Wednesday, March 28, 2007

Nato, more afghan resentment

NATO troops earn resentment of frustrated Afghans

WASHINGTON, March 27 (Reuters) -
Foreign troops deployed in Afghanistan are beginning to draw the resentment of Afghans fed up with growing civilian casualties and the lack of material progress in their lives, experts say.

Resentment has posed special problems in the south, where villagers who have suffered from Western military firepower have responded to the Taliban's call to arms against foreign troops and the government of President Hamid Karzai, the experts said.

"There is growing resentment because of the kinds of military operations that have been carried out, not because of the international troop presence," Samina Ahmed, South Asia project director for International Crisis Group think tank, said this week in an interview.

Ahmed, who is based in Pakistan and travels frequently to Afghanistan, cited bombing raids based on faulty intelligence that have killed innocent villagers and shootings of innocent civilians by panicky troops as especially damaging to Afghan support for Western forces.

"What has also led to greater resentment is the fact that Kabul is not delivering," she added, referring to the Afghan government's difficulty in providing services to the people.

The United States provides about 27,000 of the 45,000 foreign troops in Afghanistan, some in the NATO-led International Security Assistance Force and the rest under a separate U.S.-led coalition.

Pentagon and NATO officials cited opinion polls, however, that show a large majority of Afghans favoring foreign troops and only a small fraction of support for the Taliban.

"There is no doubt that the population supports the presence of international troops," NATO spokesman James Appathurai said.

Added Pentagon spokesman, Air Force Lt. Col. Todd Vician: "Support for the Taliban has not increased. I think the majority see the Taliban for what they are or what they bring to Afghanistan, which is brutality."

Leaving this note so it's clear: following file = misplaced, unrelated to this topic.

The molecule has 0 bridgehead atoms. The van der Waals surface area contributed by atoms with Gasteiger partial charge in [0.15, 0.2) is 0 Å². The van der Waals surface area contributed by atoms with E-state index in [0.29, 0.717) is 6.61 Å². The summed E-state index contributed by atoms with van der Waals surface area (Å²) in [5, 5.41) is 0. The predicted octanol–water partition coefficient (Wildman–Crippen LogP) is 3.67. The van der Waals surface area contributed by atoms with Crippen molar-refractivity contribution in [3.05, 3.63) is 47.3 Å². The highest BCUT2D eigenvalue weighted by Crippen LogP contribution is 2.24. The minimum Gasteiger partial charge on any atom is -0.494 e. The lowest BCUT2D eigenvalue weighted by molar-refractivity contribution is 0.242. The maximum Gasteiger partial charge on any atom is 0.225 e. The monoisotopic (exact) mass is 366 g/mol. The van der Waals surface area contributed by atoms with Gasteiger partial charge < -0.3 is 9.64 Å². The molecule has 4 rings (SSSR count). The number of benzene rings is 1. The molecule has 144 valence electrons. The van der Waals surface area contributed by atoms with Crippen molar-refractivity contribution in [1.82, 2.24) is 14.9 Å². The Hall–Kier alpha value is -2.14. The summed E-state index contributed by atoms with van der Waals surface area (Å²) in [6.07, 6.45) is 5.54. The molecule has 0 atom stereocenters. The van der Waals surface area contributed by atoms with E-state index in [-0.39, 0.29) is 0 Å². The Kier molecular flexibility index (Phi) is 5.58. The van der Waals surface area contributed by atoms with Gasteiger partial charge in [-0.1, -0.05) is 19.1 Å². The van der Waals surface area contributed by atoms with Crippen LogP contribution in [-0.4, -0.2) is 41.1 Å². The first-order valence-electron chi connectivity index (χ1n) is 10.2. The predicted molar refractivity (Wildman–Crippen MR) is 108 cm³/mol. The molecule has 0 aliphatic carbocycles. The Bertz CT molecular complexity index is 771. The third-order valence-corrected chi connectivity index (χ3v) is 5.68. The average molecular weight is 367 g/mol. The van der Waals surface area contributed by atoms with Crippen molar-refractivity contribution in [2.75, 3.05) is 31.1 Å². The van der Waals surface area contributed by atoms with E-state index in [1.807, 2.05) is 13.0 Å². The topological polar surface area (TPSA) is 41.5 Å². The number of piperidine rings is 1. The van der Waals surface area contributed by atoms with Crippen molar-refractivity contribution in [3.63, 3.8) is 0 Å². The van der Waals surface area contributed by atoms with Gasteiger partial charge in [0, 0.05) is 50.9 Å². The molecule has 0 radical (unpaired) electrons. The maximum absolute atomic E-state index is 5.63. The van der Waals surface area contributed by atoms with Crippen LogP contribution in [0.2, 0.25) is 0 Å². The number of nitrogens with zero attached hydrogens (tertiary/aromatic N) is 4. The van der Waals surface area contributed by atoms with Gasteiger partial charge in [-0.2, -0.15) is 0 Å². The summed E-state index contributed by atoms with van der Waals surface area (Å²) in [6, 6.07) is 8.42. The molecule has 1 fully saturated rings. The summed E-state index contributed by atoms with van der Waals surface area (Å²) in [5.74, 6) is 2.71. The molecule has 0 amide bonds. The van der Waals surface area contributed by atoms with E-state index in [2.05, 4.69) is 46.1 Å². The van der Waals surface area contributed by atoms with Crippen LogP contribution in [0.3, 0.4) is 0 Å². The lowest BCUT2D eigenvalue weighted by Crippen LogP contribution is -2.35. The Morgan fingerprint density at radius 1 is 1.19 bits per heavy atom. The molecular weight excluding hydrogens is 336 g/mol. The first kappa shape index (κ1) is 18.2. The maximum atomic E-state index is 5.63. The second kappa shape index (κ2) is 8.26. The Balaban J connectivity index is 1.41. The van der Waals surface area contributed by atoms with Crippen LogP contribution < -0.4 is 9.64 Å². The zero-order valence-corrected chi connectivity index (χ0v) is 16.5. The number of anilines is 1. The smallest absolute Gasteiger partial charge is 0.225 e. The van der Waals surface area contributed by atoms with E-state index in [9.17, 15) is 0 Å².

But polling data has also shown Afghan support for international troops slipping in 2006 as the populace has grown less optimistic about the country's direction.

Violence in Afghanistan last year was the worst since U.S.-led forces ousted the Taliban in late 2001. About one-quarter of the 4,000 people killed in 2006 were civilians.

NATO, U.S. commanders and Afghan leaders have said the Taliban insurgency cannot be defeated unless reconstruction brings the new jobs and economic progress that were widely anticipated after the former Taliban rulers were ousted.

But David Edwards, a U.S. anthropologist regarded as an expert on the origins of the Taliban, said reconstruction has been overshadowed by rampant corruption, meager international donations and poverty in a country where the unemployment rate is about 40 percent.

"It's important to understand that Americans have come to be seen as an occupying power," Edwards, an author who has traveled widely in Afghanistan, said at a Monday forum sponsored by the Pakistani Embassy in Washington.

"It's a way in which the Taliban has come to gain supporters," added Edwards, who said there is evidence that the Taliban pays its members better than Afghanistan's national army pays its soldiers.

The warnings about eroding support came as NATO commanders conducted a spring offensive code-named Operation Achilles against Taliban strongholds in a bid to pre-empt an expected warmer weather seasonal campaign by Islamist militants.

With fighting expected to be heavy again in 2007, Afghans have complained more loudly about the effects of combat as NATO has poured more troops into the effort to thwart the Taliban.

Scores of civilians have died during NATO operations this year. About 60 people, including women and children, were killed by NATO planes during fighting in the southern province of Kandahar in January during an important Muslim holiday.

(Additional reporting by Andrew Gray in Washington, Mark John in Brussels and Terry Friel in Kabul)